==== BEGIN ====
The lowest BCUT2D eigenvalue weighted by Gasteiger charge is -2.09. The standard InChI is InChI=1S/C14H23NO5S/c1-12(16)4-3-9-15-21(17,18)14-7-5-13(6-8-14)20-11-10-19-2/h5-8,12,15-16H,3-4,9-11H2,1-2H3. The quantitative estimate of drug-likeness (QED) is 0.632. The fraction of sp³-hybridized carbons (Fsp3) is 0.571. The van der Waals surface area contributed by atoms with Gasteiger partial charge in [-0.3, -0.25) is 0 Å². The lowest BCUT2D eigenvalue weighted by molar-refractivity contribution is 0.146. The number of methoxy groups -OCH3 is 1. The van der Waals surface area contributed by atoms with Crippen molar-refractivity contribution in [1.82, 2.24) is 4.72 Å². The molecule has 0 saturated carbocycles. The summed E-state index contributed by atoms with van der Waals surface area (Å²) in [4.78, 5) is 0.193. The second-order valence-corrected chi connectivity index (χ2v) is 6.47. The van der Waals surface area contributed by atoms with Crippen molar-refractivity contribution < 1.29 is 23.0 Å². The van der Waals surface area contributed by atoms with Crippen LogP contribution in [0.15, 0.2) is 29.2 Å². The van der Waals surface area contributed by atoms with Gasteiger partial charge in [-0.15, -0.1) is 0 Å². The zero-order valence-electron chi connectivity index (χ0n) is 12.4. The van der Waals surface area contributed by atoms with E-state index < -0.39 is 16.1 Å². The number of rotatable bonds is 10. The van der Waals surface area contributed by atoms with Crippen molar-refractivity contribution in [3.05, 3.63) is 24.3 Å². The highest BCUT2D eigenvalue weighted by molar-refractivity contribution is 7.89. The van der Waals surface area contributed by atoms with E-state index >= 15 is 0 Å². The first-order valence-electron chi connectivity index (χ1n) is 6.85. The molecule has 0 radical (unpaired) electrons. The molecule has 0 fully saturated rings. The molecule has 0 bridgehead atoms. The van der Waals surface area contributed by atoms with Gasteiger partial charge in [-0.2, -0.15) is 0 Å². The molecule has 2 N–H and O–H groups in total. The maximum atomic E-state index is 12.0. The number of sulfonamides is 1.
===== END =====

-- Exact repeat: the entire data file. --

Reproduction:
The lowest BCUT2D eigenvalue weighted by Gasteiger charge is -2.09. The standard InChI is InChI=1S/C14H23NO5S/c1-12(16)4-3-9-15-21(17,18)14-7-5-13(6-8-14)20-11-10-19-2/h5-8,12,15-16H,3-4,9-11H2,1-2H3. The quantitative estimate of drug-likeness (QED) is 0.632. The fraction of sp³-hybridized carbons (Fsp3) is 0.571. The van der Waals surface area contributed by atoms with Gasteiger partial charge in [-0.3, -0.25) is 0 Å². The lowest BCUT2D eigenvalue weighted by molar-refractivity contribution is 0.146. The number of methoxy groups -OCH3 is 1. The van der Waals surface area contributed by atoms with Crippen molar-refractivity contribution in [1.82, 2.24) is 4.72 Å². The molecule has 0 saturated carbocycles. The summed E-state index contributed by atoms with van der Waals surface area (Å²) in [4.78, 5) is 0.193. The second-order valence-corrected chi connectivity index (χ2v) is 6.47. The van der Waals surface area contributed by atoms with Crippen molar-refractivity contribution < 1.29 is 23.0 Å². The van der Waals surface area contributed by atoms with Crippen LogP contribution in [0.15, 0.2) is 29.2 Å². The van der Waals surface area contributed by atoms with Gasteiger partial charge in [-0.15, -0.1) is 0 Å². The zero-order valence-electron chi connectivity index (χ0n) is 12.4. The van der Waals surface area contributed by atoms with E-state index < -0.39 is 16.1 Å². The number of rotatable bonds is 10. The van der Waals surface area contributed by atoms with Crippen molar-refractivity contribution in [3.05, 3.63) is 24.3 Å². The highest BCUT2D eigenvalue weighted by molar-refractivity contribution is 7.89. The van der Waals surface area contributed by atoms with E-state index >= 15 is 0 Å². The first-order valence-electron chi connectivity index (χ1n) is 6.85. The molecule has 0 radical (unpaired) electrons. The molecule has 0 fully saturated rings. The molecule has 0 bridgehead atoms. The van der Waals surface area contributed by atoms with Gasteiger partial charge in [-0.2, -0.15) is 0 Å². The molecule has 2 N–H and O–H groups in total. The maximum atomic E-state index is 12.0. The number of sulfonamides is 1.